The toilets in the larger chain service stations are very clean. Look for an Opet or Petrol Ofisi station.

Driving in Turkey- opet petrol station


We booked our car through cartrawler. You do not find out the name of company you have booked with until after the booking has been confirmed. We were happy to do this as the cost was nearly half that quoted by Avis. 

Our initial car hire for 35 days cost 852E for a compact, category C car. The Fiat Linea, a basic car from Circular Car Hire was perfect for the job! Extending your car hire does not seem to be problem. Our rental company was happy to do this and I’ve heard that others do the same. They even picked the car up from our apartment in Istanbul at the end of the trip!

We calculated that it cost $US50 per day for the car hire including fuel. We love the freedom that hiring a car gives us and would not do it any other way however this does not suit everyone’s lifestyle or budget.

There are other options. Turkey has a great bus service. The buses that travel from town to town are air conditioned, some have wifi and others even have a bus boy who serves coffee and snacks! Whilst you may not be able to get off the beaten track or stop on the way between villages, it certainly is easier on the pocket!

Train travel is becoming increasingly popular as new routes for the high speed train are being built. Currently Ankara, Eskisehir and Istanbul are connected with the line to Konya the next to open.

Driving in Turkey- girls in a small vilage

Being able to stop in small villages is one of the highlights of driving in Turkey.


Speaking Turkish
Life will be a lot easier if you learn a few Turkish words. Some of the basic words you need to know for on the road include:
Sehir merkazi….the centre of town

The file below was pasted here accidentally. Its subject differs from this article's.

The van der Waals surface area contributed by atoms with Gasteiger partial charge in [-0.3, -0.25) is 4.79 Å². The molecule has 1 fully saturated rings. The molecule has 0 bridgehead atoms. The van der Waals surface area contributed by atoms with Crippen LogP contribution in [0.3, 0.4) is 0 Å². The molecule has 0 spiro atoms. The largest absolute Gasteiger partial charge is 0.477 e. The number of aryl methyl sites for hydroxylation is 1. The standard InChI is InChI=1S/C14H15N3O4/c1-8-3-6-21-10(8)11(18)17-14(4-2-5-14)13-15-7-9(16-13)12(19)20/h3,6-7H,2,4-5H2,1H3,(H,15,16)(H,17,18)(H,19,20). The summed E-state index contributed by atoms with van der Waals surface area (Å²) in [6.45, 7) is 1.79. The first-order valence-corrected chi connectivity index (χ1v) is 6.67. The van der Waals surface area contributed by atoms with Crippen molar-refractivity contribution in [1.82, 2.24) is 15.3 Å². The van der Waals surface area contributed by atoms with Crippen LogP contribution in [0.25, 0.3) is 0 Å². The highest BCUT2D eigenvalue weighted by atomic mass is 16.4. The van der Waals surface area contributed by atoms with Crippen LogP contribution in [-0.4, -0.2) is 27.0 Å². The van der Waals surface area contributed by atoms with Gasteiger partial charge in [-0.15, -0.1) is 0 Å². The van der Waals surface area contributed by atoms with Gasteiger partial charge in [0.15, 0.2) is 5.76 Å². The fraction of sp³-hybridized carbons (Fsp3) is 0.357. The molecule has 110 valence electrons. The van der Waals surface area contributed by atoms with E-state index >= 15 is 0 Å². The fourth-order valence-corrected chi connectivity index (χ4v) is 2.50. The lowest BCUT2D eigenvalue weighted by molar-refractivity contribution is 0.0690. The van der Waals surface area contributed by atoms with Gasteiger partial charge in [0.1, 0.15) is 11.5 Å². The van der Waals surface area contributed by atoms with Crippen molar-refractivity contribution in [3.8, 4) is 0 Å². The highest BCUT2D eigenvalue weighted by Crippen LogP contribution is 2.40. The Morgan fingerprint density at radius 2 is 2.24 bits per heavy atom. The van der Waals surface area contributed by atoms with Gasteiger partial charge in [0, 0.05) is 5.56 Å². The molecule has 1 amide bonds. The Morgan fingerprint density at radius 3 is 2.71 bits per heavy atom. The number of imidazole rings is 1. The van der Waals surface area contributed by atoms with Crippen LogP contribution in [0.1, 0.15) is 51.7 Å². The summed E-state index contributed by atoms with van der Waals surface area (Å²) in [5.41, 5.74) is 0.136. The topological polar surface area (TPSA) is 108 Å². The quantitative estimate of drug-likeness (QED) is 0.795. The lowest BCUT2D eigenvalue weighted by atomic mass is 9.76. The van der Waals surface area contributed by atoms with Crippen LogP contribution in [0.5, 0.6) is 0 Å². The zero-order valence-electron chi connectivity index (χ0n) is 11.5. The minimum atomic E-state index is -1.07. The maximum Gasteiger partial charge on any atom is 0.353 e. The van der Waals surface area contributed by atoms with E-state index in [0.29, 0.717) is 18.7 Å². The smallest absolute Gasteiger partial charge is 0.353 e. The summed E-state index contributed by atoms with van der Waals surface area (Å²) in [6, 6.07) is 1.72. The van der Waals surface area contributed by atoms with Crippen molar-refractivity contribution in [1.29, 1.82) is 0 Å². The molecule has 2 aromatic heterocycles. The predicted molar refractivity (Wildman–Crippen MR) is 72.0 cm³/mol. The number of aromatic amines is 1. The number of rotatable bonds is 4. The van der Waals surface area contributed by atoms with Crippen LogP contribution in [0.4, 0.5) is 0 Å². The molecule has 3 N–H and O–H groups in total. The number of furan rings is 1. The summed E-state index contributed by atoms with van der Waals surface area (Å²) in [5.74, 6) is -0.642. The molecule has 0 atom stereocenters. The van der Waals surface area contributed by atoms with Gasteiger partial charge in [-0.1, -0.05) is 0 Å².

Girilmez…no entry
Tekyön…one way

Learn a few more Turkish words at An Introduction to Istanbul for the First Time Visitor


Driving in Turkey- sights you see

We often saw more donkeys than cars on the road!

Happy driving…have fun!



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Capture the Colour in Turkey
Food and Photography in Turkey





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30 Responses to Tips for Driving in Turkey

  1. Krista March 11, 2014 at 9:21 am #

    Driving a rental car through any country I visit is my very favorite way to travel too, Jenny. 🙂 I love your photos and your fantastic tips. 🙂

    • Jenny Freedman March 11, 2014 at 3:18 pm #

      Thanks Krista. Driving certainly gives you a lot of freedom to go wherever you want to and stop all the time for those photos!

  2. Agness March 11, 2014 at 11:55 am #

    Great tips! I would stop often to take photos, talk to locals and dig into some local dishes. Turkey is on my bucket list, can’t wait to make it there soon!

    • Jenny Freedman March 11, 2014 at 3:20 pm #

      Thanks Agnes. A lot of people are uncertain about driving in Turkey so I wanted to let everyone know its easy and a great way to travel! Hope you get to visit soon!

  3. budget jan March 11, 2014 at 7:39 pm #

    What a great post. It makes me want to fly immediately to Istanbul and jump in a car. You could never (well it would take years) to see all of Turkey. The people are so wonderful and the roads too! I will look at Cartrawler next time and compare rates to EconomyCar.

    • Jenny Freedman March 11, 2014 at 11:21 pm #

      Thanks Jan. You’re an expert after your travels! Wouldn’t it be fabulous to travel for a year through Turkey..what a great idea!

      • budget jan March 14, 2014 at 7:17 am #

        I can’t imagine what that would be like, but it would be amazing to find out!

  4. Johanna March 11, 2014 at 10:47 pm #

    Just awesome info Jenny and the real nitty gritty required to put one’s mind at rest about driving in Turkey. Thanks for the down to earth and relevant tips 🙂

    • Jenny Freedman March 12, 2014 at 4:17 pm #

      Pleasure Jo! I hope I have helped you to decide to drive in Turkey. It really is the best way to see the country.

  5. Margaret | Destination Here&Now March 12, 2014 at 2:42 pm #